One state triumphs, others still in the hunt
FRANKFORT, Ky.--The battle to get all DME exempt from sales and use taxes is over in Kentucky, but it rages on in other states like South Carolina and Washington.
In March, in the last remaining days of a short legislative session, Kentucky’s House of Representatives and Senate passed a bill that makes all DME exempt from the state’s 6% sales tax. Right now, some DME is (oxygen concentrators) and some isn’t (CPAP devices). The change goes into effect July 1, 2009.
“We had an active campaign - providers were calling their lawmakers not one time, but multiple times,” said Wayne Knewasser, president of the Kentucky Medical Equipment Suppliers Association (KMESA).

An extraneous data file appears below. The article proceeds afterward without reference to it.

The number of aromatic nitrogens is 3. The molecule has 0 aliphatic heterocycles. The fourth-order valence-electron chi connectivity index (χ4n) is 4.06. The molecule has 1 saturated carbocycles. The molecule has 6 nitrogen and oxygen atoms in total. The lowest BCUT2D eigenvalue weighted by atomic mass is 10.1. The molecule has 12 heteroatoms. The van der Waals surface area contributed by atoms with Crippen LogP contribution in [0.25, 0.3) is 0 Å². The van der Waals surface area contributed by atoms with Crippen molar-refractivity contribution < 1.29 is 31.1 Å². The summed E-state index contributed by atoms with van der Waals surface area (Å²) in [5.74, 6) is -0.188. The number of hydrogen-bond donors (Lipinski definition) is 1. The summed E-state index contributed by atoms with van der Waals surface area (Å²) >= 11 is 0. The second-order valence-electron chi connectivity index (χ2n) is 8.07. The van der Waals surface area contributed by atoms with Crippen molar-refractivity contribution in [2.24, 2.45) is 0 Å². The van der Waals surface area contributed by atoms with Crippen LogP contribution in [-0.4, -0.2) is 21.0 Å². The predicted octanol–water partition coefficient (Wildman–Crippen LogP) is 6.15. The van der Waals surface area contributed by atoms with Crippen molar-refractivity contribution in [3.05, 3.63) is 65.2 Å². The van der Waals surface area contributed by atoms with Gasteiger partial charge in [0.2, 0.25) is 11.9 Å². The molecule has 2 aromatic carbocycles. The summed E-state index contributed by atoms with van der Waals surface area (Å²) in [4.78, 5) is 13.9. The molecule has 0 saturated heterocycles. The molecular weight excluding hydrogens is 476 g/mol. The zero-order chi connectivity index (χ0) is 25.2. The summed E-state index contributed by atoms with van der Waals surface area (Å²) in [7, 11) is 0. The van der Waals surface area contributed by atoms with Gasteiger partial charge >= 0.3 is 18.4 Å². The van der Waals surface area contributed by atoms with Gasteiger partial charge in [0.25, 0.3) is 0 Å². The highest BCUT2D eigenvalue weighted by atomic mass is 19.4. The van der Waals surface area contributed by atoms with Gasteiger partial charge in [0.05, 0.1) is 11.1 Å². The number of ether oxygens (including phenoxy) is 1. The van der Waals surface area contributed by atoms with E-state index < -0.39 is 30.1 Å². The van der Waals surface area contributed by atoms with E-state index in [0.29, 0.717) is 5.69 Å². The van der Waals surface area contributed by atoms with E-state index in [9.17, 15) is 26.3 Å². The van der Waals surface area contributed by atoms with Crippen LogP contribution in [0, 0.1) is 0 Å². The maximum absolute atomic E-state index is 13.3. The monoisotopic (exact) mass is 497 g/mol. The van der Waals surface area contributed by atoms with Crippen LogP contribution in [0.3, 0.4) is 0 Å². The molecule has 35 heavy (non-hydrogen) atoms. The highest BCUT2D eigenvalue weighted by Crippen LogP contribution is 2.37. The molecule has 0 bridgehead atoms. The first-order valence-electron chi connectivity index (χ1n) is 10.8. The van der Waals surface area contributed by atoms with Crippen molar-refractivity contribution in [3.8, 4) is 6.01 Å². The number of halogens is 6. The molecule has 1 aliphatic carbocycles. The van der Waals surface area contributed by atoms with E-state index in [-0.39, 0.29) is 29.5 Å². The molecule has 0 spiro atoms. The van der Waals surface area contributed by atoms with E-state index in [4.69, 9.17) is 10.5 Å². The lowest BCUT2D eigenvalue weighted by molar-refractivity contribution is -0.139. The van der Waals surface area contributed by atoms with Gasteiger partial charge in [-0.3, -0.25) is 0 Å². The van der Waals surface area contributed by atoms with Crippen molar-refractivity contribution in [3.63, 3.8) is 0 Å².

KMESA has worked to get all DME exempt from the sales tax for years. The difference this year: It was able to get language attached to a larger bill, H.B. 347, that streamlines the state’s sales tax.
Providers here are still awaiting a state Supreme Court’s decision on whether to uphold an administrative law judge’s ruling exempting CPAPs, BiPAPs, vents, nebulizers and enteral nutrition from a 6% sales tax.
“We were hoping for a ruling in early spring,” said Bobby Horton, executive director of the South Carolina Medical Equipment Services Association (SCMESA). “We anticipate it will be favorable.”
The Pacific Association for Medical Equipment Suppliers (PAMES) has several bills that seek to exempt all DME from the state’s 8.9% sales tax before the House and Senate.
“I think they will look at an exemption in the future, but with an $8.5 billion deficit, I don’t think it’s going to be this session,” said Tom Coogan, immediate past president of PAMES. “But we’re doing our best to be as mouthy as possible.”